Most people in California have at least one type of insurance policy in their name but it is not uncommon to hold multiple insurance policies. These might include some combination of automotive insurance, homeowner's insurance, renter's insurance, health insurance, life insurance and disability insurance. Regardless of the type of policy and what it is designed to cover, it is reasonable for you to expect that the insurance company will appropriately protect and compensate you when you have a legitimate claim. Unfortunately, this does not always happen.
When making a homeowners' insurance claim, you trust the company you work with will find a satisfactory resolution to your problem. However, this is not always the case. Insurance claims are often denied, or pay out less than you're expecting. Nerdwallet explains some of the steps you can take to dispute a denied insurance claim.
Californian residents like you rely on your insurance for vital, every-day things. This can include medical procedures, medication, routine doctor visits, and other things that your life and well-being rely on. When insurance companies refuse to honor their policies, it can be a huge blow.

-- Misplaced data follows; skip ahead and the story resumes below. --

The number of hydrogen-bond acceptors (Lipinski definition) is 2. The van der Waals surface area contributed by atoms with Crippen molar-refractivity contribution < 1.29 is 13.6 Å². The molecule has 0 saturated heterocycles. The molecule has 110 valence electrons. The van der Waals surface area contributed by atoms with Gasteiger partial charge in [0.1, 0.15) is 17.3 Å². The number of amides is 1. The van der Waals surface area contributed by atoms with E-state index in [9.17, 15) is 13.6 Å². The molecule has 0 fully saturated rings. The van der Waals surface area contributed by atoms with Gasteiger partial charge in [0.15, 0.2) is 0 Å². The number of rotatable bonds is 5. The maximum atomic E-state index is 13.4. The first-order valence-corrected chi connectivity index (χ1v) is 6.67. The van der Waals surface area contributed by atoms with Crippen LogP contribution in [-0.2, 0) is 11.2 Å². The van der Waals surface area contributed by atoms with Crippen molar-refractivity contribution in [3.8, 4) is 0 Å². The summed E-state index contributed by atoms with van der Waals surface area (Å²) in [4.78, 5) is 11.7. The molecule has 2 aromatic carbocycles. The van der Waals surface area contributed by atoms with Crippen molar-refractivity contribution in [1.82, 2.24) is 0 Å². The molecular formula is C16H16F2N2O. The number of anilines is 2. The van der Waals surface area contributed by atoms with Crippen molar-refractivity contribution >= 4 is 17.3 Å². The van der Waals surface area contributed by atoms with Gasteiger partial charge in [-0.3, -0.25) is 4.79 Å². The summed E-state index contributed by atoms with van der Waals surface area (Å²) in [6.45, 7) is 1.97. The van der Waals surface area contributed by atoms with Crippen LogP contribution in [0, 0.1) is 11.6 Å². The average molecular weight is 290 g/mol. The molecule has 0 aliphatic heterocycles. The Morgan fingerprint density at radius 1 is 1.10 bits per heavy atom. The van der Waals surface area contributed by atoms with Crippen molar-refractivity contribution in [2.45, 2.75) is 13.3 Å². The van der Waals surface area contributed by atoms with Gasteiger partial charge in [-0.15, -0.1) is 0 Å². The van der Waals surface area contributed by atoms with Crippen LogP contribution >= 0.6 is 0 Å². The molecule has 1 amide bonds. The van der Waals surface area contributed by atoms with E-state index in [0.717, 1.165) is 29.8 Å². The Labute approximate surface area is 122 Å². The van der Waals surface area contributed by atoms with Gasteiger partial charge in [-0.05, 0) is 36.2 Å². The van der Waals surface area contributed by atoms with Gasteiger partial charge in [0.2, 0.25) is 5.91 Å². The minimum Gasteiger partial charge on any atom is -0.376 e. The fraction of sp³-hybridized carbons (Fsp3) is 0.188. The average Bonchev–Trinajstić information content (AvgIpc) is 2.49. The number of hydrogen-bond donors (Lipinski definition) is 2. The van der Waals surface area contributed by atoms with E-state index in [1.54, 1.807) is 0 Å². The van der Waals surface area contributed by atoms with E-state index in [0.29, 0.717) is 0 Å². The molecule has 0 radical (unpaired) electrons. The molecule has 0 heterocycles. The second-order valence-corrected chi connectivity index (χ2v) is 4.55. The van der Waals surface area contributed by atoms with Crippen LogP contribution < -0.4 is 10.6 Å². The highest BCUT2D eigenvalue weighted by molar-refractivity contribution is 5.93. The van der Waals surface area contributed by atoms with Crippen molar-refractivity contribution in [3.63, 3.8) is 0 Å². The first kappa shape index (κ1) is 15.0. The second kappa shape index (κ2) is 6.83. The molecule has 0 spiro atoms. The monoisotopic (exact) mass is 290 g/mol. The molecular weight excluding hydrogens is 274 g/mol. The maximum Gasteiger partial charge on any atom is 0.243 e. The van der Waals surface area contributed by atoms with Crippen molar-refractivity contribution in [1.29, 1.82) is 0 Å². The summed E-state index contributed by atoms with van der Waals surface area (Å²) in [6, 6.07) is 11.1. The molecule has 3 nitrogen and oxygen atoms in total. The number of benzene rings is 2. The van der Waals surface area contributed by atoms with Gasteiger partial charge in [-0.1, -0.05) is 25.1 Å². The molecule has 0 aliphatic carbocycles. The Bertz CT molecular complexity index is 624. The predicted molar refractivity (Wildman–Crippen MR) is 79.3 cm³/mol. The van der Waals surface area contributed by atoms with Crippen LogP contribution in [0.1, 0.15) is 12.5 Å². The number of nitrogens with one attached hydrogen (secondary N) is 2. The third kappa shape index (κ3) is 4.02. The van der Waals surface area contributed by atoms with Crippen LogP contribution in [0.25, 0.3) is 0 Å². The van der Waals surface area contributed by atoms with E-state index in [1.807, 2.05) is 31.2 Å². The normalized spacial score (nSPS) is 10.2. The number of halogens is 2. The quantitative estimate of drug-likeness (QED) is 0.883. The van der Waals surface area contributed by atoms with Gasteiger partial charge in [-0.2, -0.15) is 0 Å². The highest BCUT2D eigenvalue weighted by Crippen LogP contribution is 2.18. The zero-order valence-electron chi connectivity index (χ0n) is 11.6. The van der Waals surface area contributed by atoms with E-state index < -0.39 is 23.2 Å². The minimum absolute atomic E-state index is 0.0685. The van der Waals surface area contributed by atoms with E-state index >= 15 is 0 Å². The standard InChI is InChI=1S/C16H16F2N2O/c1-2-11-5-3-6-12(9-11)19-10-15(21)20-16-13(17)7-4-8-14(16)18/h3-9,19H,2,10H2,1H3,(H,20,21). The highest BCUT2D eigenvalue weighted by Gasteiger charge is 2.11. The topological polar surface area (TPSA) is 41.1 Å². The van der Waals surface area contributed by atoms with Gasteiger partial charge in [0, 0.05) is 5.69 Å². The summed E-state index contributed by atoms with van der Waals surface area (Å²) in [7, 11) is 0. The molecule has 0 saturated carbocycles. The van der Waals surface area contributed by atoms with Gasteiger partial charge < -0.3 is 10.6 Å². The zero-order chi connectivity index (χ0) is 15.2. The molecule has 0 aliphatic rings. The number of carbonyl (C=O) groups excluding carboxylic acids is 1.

Bad faith occurs when one party of a legal contract acts dishonestly to avoid fulfilling his or her contractual obligation. Bad faith may also occur when one party enters a legally binding agreement without any intention or the means to fulfill it. California, like most other states, recognizes an "implied covenant of good faith and fair dealing," which means that a party injured by the bad faith dealings of another may sue the offending parties for damages that result from the bad faith actions. Many parties across many industries are guilty of bad faith, but those within the insurance industry are particularly notorious for bad faith dealings.
You purchase insurance policies to protect you and your family in California from the consequences of a life-changing disastrous event. All too often, however, we at Pillsbury and Coleman have seen insurance companies go to great lengths to protect their profits and pay as little as possible on insurance claims. Sometimes, insurance companies may even turn on the very people they are supposed to protect by making false accusations of insurance fraud.
When you purchased your home about 10 years ago it was the home of your dreams. Like so many other responsible homeowners, the first thing you did was purchase a home insurance policy. However, recently, the home of your dreams was damaged and needs to be repaired. When you call to notify your insurance carrier of the damage, they inform you they are not responsible and will not pay for the damage and that you will have to pay for the repairs. What do they mean they will not pay? What can you do about it?